The Pirate of Woe at Work

by Susie Amundson

The Victim will be sure to test your human wholeness in the workplace.

You know who they are. You’ve seen them coming down the hallway and you’ve dived into any empty doorway available – to avoid them.

You’ve seen them at the photocopy machine when you’ve needed to run something off. But instead you go back to your desk and find carbon paper. (Is that stuff still around?)

They end up on lunch break with you and you beeline for your car to eat that micro-sprout and cheese sandwich. Shivering in your down parka when it’s 5 below outside.

But then there’s the team meeting. Whether it’s a formal or informal one, it’s here where The Victim has you. You cannot dive any more. There’s no running away. Here’s where you sit (or stand) and take it. You’re the captive audience.

Incoming Stories of Woe

“Well I worked for 2 weeks on the unit design and then Brit just dissed it. She’s such an ogre.” “I get up early to work out, arrive at the office early, and you’d think someone would have the common courtesy to let me know that the coffee machine isn’t working.” “How do I know what to bring to the meeting when Lars doesn’t send out an agenda until the hour before?” “I can’t get that part of the curriculum completed when Kelsey doesn’t show up.”

It only takes about two stories from The Pirate of Woe and discomfort starts brewing within you. You may shift to demonstrate empathy and respect. But The Victim seems to want more. Justice? Protection? Nurturing? Your ear? It’s hard to know.

Note, We’re Not Getting Any Work Done

The workplace team struggles when this pirate holds it hostage with too much floor time. Work slogs down. Problem-solving plummets. Team discussions go wonky. Indecision can reign for what feels like decades. You get addicted to pain relievers.

On a side note, team members start isolating or colluding. Some get so frustrated with the lack of work getting done and the circuitous team-numbing process, they scramble to leave – physically or mentally. Others will toss verbal grenades, cop an attitude, or just simmer. And still others may try to take care of and protect this vulnerable team member.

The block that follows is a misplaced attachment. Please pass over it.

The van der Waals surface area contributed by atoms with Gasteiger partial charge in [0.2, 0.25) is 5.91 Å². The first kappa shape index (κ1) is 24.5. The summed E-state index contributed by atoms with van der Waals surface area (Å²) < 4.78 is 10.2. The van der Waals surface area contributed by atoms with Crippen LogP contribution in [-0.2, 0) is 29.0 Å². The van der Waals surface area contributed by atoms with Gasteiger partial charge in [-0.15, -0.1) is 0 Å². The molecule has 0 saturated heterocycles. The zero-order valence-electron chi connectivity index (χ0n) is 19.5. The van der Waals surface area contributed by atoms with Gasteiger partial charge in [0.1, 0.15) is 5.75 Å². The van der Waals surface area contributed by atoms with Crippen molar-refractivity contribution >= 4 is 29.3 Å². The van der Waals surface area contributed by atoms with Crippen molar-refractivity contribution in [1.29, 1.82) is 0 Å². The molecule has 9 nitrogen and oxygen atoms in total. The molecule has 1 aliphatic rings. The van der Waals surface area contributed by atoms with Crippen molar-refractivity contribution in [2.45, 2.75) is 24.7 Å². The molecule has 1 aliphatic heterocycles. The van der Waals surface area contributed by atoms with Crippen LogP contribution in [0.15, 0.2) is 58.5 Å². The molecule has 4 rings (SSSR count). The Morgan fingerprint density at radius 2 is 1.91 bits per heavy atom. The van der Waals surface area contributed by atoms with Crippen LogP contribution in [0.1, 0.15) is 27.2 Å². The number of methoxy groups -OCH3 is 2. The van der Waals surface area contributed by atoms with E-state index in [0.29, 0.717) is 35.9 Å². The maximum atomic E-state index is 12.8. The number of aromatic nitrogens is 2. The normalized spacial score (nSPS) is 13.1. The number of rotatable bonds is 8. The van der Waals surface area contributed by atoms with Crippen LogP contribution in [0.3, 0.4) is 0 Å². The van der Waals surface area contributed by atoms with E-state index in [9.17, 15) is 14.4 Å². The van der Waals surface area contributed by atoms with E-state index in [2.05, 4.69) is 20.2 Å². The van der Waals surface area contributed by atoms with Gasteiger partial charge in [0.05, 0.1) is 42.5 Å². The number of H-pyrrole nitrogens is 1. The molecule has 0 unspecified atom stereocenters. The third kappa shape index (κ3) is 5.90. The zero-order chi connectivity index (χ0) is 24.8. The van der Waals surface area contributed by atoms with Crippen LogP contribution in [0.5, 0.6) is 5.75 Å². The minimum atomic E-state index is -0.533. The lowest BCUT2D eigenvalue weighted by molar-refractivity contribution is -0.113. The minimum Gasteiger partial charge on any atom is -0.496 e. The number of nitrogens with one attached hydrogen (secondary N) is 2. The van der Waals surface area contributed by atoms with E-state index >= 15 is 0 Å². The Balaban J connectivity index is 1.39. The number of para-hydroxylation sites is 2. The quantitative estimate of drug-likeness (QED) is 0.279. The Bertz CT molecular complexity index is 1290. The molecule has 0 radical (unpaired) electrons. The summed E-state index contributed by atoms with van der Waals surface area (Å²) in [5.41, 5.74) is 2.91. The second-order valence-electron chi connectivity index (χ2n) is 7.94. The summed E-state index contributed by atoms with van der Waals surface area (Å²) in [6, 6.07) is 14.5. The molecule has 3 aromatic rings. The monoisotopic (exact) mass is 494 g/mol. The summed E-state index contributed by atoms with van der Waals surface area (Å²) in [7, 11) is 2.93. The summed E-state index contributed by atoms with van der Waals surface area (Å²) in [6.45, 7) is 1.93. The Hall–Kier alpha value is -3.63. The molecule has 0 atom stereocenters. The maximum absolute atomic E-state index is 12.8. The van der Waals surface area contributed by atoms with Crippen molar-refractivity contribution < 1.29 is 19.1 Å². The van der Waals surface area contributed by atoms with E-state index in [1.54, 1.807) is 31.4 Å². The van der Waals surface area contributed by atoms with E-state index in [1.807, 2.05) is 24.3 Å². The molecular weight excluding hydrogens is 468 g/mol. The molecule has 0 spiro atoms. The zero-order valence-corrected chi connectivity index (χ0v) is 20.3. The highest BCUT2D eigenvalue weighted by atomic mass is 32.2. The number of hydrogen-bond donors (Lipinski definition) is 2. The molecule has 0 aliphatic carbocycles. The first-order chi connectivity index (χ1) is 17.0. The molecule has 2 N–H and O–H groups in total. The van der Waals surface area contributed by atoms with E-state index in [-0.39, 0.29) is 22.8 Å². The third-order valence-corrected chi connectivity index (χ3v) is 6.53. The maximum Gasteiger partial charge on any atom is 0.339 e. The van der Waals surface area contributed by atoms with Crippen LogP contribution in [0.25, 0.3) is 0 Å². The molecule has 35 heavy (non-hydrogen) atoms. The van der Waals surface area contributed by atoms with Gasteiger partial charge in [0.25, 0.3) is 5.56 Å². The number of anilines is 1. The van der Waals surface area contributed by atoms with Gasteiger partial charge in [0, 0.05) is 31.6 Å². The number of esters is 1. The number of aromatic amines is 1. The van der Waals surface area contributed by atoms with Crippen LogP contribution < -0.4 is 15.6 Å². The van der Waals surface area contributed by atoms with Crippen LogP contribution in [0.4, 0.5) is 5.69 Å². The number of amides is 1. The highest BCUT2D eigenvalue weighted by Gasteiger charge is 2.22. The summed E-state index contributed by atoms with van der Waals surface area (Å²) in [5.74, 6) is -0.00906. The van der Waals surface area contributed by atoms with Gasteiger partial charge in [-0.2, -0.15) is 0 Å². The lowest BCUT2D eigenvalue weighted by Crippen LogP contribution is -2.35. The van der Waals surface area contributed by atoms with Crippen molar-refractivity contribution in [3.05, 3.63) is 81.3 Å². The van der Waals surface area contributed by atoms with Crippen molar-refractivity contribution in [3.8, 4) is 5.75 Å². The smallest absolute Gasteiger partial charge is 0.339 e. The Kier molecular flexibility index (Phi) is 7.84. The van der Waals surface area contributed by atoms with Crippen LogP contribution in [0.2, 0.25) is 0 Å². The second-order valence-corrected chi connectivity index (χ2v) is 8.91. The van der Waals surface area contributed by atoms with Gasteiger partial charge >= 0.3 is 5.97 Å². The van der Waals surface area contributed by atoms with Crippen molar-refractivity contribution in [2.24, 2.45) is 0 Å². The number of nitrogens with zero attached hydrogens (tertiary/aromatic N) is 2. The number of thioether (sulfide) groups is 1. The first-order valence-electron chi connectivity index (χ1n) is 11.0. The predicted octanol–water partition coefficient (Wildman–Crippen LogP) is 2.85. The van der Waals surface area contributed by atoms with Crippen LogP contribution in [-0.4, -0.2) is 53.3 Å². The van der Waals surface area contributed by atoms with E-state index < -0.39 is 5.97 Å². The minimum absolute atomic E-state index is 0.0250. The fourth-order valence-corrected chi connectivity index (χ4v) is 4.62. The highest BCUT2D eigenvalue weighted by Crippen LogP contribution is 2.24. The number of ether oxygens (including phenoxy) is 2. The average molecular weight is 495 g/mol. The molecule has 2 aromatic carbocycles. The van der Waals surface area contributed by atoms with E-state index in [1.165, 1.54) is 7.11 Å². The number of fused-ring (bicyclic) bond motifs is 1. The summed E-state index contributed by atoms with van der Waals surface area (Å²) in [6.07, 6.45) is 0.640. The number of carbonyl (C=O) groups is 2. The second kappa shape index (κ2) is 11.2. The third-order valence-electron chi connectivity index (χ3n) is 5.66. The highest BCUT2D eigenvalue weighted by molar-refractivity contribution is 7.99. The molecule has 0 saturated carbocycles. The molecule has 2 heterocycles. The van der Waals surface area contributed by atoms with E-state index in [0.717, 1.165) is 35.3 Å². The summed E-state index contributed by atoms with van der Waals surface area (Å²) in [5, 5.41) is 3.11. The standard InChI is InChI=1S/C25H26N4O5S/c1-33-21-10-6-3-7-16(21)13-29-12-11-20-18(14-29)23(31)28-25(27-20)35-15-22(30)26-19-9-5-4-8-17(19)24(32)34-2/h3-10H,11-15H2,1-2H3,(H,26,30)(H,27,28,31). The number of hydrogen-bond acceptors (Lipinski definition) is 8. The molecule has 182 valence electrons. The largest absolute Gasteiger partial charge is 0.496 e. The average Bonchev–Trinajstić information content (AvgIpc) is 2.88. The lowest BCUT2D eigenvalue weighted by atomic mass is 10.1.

It’s a wearisome, no-win situation.

Stop the Whinging

Whether you are in a leadership or co-worker position, you’ve got to take on the whinging and its owner that’s overshadowing the team’s performance, its efficacy, and its satisfaction.

Why? Re-read that last line. Because this is going to be the rationale and science used when you confront the team member who is usurping the team’s energy.

Little Things Transform A Team

  • Keep the goal of the team prevalent. If it’s to construct a marketing plan for a client, stay on task. If it’s to negotiate work tasks and assignments, be there. Get out of the weeds.
  • Use relational norms to keep the entire team focused. Terms of engagement to keep a team on point sound something like this:
    • All problems must be presented with a solution.
    • We respect each other’s time – begin and end meetings on time.
    • When anyone feels we are off-track, we will refer back to our agreed upon key performance indicators and our shared purpose.
    • We challenge ideas, not individuals.
    • No over-talking (aka interruptions) or under-talking (side conversations) allowed.
  • Make it everyone’s responsibility to move the team forward on its goals. No one person dominates. Not even the leader. Hold one another accountable to stay on topic.
  • Stop judging the team pirate. Each one of us has a little Victim in us, a part of us that doesn’t want to take responsibility for ourselves. There’s a little room for all of us to “grow up” at times.
  • Don’t take behaviors personally. This team pirate is not setting out to get you. She is just struggling to work through past injustices, destructive story lines, and feelings of powerlessness. Her behavior is just that – hers.
  • Should this pirate continually disrupt the team’s work and relationships, it’s the leader’s responsibility to step up. Yes, I know – you don’t like conflict. You’d rather have smooth relationships. But . . . this is your job. Take a breath. In a private one-to-one discussion, start slowly with an open-ended question and proceed: “What’s going on that you seem to be unhappy on this team? How are you contributing to your own displeasure? How can you take responsibility? How can I support you in this?” OK. This isn’t an easy conversation.
  • Later, the leader must get assertive if the whinging continues: “I hear you getting side tracked and blaming others for not getting your work done. When you push the responsibility onto others, it decreases the work performance and the spirit of the team – the team’s effectiveness. I’d like you to be cautious about your stories that blame others for your situation. Then, we can all work more cohesively and effectively together.”

Your Human Wholeness Buoys Even the Pirate

Remember too your human wholeness and connectedness are contagious. When you act from this integrated core place at work, your integrity, goodwill, and respect will flow onto others and positively influence them.

Spread it around fearlessly and wholeheartedly.

As always, may you be wise at work –- and in those other places of your life.

Susie